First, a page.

Travel and cancer


Cancer and its treatment can make travel more complicated and may mean you need to take extra care of yourself and plan ahead.

The information on this page will help you to prepare for your trip away from home and let you know how can help.


Is it ok for me to travel?

Travel when you have cancer is usually possible if you're well enough.

However, there may be times during or after treatment for cancer when it's not advisable to travel.

If you're still having, or have only recently completed your treatment you should always discuss your plans with your doctor or specialist nurse.

Make sure your plans don't clash with treatment. It can be tempting to arrange a trip in advance to give you something to look forward to. However, be aware that treatment dates may change meaning your finish date is delayed.

Ask your hospital team if you need to allow some time after your treatment finishes before you travel. Side effects can continue, and in some cases increase, for a while after some treatments.


Prepare for travelling

If you're well enough to travel, planning ahead will help to make things easier.
 

Make sure you have enough supplies 

Ensure you have enough medication or equipment like dressings, syringes or stoma supplies to last for your journey. 

It can be an idea to split them up and keep some in your hand luggage in case your bags get lost.
 

Carry a treatment summary and a list of medication

If you need medical treatment while you're away from home, you must tell them if you are having, or recently received, treatment or medication – even if you don’t think it is related.
 

Maintain personal hygiene

You may be at greater risk of getting infections so make sure you're aware of all the ways to minimise and manage infections when you have cancer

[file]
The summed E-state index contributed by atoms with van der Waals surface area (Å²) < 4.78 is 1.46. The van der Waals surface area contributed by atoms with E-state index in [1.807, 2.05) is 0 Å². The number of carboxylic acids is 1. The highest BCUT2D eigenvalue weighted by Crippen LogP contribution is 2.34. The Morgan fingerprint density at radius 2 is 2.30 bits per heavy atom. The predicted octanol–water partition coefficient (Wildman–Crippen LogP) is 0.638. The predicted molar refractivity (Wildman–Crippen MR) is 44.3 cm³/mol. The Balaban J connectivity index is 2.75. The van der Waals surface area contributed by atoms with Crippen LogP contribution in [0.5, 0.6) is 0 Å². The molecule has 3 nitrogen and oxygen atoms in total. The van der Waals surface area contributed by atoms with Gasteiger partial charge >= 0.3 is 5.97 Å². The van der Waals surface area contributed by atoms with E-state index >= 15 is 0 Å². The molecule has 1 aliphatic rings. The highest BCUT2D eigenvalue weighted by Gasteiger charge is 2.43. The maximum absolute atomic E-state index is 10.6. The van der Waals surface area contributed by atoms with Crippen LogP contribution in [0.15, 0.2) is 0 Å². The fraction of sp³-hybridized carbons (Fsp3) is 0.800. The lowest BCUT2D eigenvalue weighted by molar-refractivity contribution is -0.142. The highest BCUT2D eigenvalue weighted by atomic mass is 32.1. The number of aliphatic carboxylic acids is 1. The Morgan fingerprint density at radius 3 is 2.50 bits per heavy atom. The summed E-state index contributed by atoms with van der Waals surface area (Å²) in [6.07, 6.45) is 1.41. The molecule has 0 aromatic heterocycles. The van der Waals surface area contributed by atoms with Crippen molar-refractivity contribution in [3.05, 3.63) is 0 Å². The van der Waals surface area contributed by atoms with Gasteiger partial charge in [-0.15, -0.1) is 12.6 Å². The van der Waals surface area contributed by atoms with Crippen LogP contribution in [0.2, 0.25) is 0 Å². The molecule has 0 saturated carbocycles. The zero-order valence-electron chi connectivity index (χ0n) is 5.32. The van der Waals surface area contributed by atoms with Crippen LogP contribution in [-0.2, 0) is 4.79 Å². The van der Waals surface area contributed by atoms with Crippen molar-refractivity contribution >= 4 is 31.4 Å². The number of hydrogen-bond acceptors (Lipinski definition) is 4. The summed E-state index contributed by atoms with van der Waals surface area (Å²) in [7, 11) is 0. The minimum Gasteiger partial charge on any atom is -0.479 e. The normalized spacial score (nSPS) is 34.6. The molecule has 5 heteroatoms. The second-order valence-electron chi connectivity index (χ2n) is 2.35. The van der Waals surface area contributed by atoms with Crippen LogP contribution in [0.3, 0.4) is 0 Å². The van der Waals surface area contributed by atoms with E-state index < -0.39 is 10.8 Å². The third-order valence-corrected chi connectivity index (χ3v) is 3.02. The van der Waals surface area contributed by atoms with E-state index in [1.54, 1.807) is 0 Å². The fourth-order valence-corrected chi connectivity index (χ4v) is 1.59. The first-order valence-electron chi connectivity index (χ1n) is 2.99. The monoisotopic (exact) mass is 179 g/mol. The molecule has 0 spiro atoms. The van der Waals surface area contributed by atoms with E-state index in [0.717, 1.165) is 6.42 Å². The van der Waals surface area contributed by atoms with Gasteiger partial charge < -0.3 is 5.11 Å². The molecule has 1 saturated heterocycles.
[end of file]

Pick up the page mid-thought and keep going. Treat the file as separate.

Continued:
Take extra care in the sun

Some cancer treatments and medicines may mean your skin is more sensitive to the sun.

Make sure you know how to take care of your skin in the sun after cancer.


Communication difficulties

If language is a problem, it can help to have translated phrases handy that you may need about your cancer or treatment.

To help you communicate, you could write out cards to discreetly ask for smaller meals or to say that you need to use the toilet urgently.


Travelling abroad

If you're travelling abroad you'll also need to:

  • Check for any restrictions on travelling with medicines between countries as you may need a licence from your doctor
  • Ask your doctor for a letter if you're carrying syringes and needles 
  • Talk to the airline you're flying with as you might need additional documentation to prove you're fit to travel
  • Check if you need any vaccinations and ask your doctor if you're able to have them alongside your treatment
  • Get travel insurance or make sure your existing policy has been updated with your diagnosis and treatment details
  • Take your European Health Insurance Card (EHIC) or Global Health Insurance Card (GHIC) if you're travelling to the European Union.  for more information.


Access to medical care when you're away

If you're in the UK

If you're away from home and are still having treatment, or worried that you may need to see a doctor, you can call 111 or go to the nearest accident and emergency unit. 

If it's an emergency, call 999.

If you plan to stay somewhere for up to three months, you can also register as a temporary resident with a local GP.
 

If you're in the European Union (EU)

If it's an emergency, call 112.

In some countries, UK residents will need to pay for treatment, even in an emergency.

You can access free or cheaper treatment by getting a , using an existing  or claiming on your travel insurance.

There is up-to-date guidance on accessing healthcare, if you're visiting the EU, on the .
 

If you're travelling outside the EU

You should check what the emergency number is for the country you're visiting before you travel.

Make sure that your travel insurance offers you any cover you may need.


Help with the cost of a holiday

Some charities give grants to help with the cost of a holiday if you have cancer.

Check the useful links on this page for some organisations that offer grants or get in touch with us at your nearest  for help to find what's available for you.


How can help

We're here, in our centres, on the phone and by email to talk about the challenges of planning travel when you have cancer.

Our Benefits Advisors can also help you to access any grants you may be entitled to that will help with the cost of a holiday. 

Find your nearest  for contact details.


Last review: Dec 2021 | Next review: Dec 2022

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